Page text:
|Publication number||US4418556 A|
|Application number||US 06/397,217|
|Publication date||Dec 6, 1983|
|Filing date||Jul 12, 1982|
|Priority date||Jul 12, 1982|
|Also published as||CA1193527A, CA1193527A1, DE3361995D1, EP0099307A1, EP0099307B1|
|Publication number||06397217, 397217, US 4418556 A, US 4418556A, US-A-4418556, US4418556 A, US4418556A|
|Inventors||Serge Galle, Jerome Hautdidier, Christian Soulet|
|Original Assignee||Compagnie Europeenne Du Zirconium Cezus|
|Export Citation||BiBTeX, EndNote, RefMan|
|Patent Citations (13), Referenced by (14), Classifications (11), Legal Events (4)|
|External Links: USPTO, USPTO Assignment, Espacenet|
The process according to the invention is concerned with shaping the wall of metal tubes which are several meters in length, in regions which are located with precision, at a spacing from the ends thereof.
The process more particularly concerns expansion shaping of thin-wall metal tubes in localized regions thereof, such as the tubes used for guiding control or shutdown bars in nuclear reactors. For some uses, such tubes must comprise one or more regions of increased diameter, being of relatively short length, and being disposed at a relatively large spacing from one end or the other of the tube, that spacing being determined with a very high degree of precision.
Methods for shaping an expanded region in a metal tube are already known. Thus, U.S. Pat. No. 3,625,040 describes a process for expansion shaping a tube, wherein the tube to be expanded is placed within a die after the tube has been plugged at both ends. A hydraulic fluid is then introduced into the tube and the fluid is put under pressure so as to press the walls of the tube against the walls of the die. Such an arrangement could not be used for shaping tubes which are several meters in length, in localized regions thereof, or else it would require the use of dies of very large dimensions, which are extremely expensive to produce and very difficult to operate.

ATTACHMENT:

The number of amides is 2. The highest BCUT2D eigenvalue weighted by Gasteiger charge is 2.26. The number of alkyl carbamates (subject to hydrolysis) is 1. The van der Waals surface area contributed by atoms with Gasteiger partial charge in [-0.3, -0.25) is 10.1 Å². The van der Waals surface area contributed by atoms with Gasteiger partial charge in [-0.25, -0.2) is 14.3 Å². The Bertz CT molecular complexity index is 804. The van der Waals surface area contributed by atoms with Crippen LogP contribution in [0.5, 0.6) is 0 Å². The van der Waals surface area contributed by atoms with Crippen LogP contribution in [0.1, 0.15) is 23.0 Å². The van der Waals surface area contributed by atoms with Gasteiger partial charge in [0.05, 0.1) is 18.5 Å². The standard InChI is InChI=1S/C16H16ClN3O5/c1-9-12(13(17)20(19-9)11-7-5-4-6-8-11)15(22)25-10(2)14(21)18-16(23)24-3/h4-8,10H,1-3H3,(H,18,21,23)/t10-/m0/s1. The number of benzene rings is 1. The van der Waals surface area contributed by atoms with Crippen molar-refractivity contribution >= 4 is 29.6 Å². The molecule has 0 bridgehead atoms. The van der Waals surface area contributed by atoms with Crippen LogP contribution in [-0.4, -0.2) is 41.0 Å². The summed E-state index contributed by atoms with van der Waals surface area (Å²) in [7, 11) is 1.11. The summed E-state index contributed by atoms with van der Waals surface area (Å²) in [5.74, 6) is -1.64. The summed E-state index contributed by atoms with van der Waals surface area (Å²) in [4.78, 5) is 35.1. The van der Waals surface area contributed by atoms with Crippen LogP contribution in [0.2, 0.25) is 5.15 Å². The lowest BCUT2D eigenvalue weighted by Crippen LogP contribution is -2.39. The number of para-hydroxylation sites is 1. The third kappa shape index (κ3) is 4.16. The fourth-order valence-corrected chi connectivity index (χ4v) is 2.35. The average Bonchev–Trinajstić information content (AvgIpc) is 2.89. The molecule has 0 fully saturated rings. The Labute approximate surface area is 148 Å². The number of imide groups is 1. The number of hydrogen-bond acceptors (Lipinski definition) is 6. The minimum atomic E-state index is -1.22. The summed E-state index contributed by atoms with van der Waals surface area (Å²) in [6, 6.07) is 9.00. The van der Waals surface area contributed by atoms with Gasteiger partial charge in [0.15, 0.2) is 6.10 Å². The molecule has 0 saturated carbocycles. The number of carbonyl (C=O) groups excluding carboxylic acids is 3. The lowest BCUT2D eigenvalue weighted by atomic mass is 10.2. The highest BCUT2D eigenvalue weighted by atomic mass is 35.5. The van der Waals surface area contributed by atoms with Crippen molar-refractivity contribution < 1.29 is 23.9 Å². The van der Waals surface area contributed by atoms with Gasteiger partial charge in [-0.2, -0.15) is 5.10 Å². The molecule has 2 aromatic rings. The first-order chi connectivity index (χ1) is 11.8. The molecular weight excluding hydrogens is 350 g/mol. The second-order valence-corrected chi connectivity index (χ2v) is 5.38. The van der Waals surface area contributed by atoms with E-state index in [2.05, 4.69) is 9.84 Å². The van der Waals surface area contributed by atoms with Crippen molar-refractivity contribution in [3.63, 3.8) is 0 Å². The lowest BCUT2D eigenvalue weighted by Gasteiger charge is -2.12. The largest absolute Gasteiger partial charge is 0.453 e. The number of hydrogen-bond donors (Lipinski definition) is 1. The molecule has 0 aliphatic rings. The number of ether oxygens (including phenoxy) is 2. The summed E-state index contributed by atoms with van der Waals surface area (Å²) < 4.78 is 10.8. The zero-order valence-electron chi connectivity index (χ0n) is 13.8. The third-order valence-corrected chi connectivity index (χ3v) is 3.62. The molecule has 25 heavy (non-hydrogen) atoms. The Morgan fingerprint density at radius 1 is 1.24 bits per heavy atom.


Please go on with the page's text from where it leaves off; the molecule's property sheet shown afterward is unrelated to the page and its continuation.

French patent No. 1 312 726 describes a process for producing metal bellows arrangements, which involves producing a bellows arrangement by hydraulic expansion of a thin metal sleeve of cylindrical shape. For that purpose, the process uses a die comprising a housing or recess into which the end of the sleeve is engaged, in such a way that the end of the sleeve bears against a fixed wall which forms the end of the housing. The sleeve is held against the end of the housing either by friction against the cylindrical wall or by bending over the end edge portions of the sleeve and gripping those portions by means of a ring which is fixed with respect to the end of the housing by screw means. The annular wall of the die is of the corrugated shape which is to be imparted to the sleeve by expansion thereof. A mandrel which is also fixed to the end of the housing and which carries sealing rings permits a fluid to be introduced, the pressure of the fluid being applied to the inside wall surface of the sleeve only in the region thereof which is engaged in the die, so as to shape the sleeve in an expansion mode and cause it to conform to the corrugation of the die. Such an apparatus is suitable for shaping a metal tube in a region which is disposed in the immediate vicinity of the end of the tube, but it could not be easily used when the region to be shaped is at spacing from the end of the tube.
A search have been made for a possible way of expanding a limited region of a thin-walled metal tube, which region may be disposed at a distance from the ends of the tube. Efforts were also made to find a possible way of positioning the expanded region with respect to a given end of the tube in such a way that the positioning can be very easily reproduced, with the spacing between the given end of the tube and the closer end of the expanded region being reproducible from one tube to another, with an average variation of less than ±0.2% with respect to the nominal dimension.